Lawrence Freedman defends the BBC's Cold War series against charges from American conservatives of "moral equivalence" between the two superpowers.by Lawrence Freedman / June 20, 1999 / Leave a comment
The 24-part BBC 2 series The Cold War, which has now drawn to a close, has been greeted respectfully, even enthusiastically, by critics and academics in Britain. There was a time when academics steered clear of such ventures, fearing for their scholarly reputations. But I am happy to say, as a historical consultant to the series, that most historians now recognise the professionalism of our best documentary makers and the importance of film to the historical record. The combination of archive footage and interviews with participants in the events of the period was considered too traditional by some and the pace too slow by others, but few in Britain have doubted the seriousness of Jeremy Isaacs’s team.
Not so in the US, where the series has been broadcast by CNN. There it has been subjected to withering criticism, mainly from neo-conservative journals such as Commentary. For them, attempts to present the Soviet point of view or draw attention to the less admirable aspects of US conduct is to indulge in “moral equivalence,” suggesting that the two superpowers were equally to blame for the cold war breaking out in the first place and persisting for as long as it did.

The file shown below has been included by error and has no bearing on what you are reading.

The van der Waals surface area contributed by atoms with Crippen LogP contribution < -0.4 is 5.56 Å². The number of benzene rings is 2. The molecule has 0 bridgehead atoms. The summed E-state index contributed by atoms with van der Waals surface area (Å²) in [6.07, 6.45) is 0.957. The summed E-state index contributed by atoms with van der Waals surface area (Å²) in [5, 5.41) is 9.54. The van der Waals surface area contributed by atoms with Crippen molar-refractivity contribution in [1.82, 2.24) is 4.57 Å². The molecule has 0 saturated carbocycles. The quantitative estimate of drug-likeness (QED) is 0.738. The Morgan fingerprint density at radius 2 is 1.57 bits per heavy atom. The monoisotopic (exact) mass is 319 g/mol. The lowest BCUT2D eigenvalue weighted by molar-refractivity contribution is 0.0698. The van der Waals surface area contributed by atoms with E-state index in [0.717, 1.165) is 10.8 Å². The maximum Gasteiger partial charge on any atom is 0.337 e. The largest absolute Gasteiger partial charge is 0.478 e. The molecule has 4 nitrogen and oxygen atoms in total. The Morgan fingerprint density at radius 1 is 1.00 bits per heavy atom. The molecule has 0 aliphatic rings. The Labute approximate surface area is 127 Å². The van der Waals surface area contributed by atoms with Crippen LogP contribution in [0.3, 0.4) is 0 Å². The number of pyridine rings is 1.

This basic charge is made by Jacob Heilbrunn in the New Republic. There are two ways to view the cold war, he claims: either as “a justifiable (if sometimes excessive) American struggle to contain, and ultimately defeat, a monstrous system that was intent on global expansion”; or as “a morally unintelligible contest between two equally dangerous superpowers, whose fear of each other threatened to plunge a world full of innocent bystanders into nuclear holocaust.”
The rottenness and ultimate failure of the communist system is a matter of record. Nobody is going to come away from watching The Cold War thinking it a shame that the confrontation was not declared a draw. My own position during the cold war was never revisionist. I was convinced that communism was a malign ideology, rendered more dangerous by the backing of Soviet power, and that this required a determined response from liberal democracies. This did not mean that I lost all sense of proportion when considering Soviet policy. We can now look back with some detachment; pick up on the misperceptions of the period; and acknowledge moments of great danger when the world really was on the edge of catastrophe.
The neo-conservative perspective was never very strong in Europe during the cold war itself. For Europeans the confrontation was, at one level, much more real. On this divided continent Soviet power exercised a palpable influence. Europe’s stability depended on the close involvement of the US in its affairs. This was never easy. The Americans were asked to take substantial risks on behalf of allies who did not always show gratitude. Europeans found dependence uncomfortable, and worried constantly that they would be abandoned or dragged into an unnecessary conflagration through American recklessness.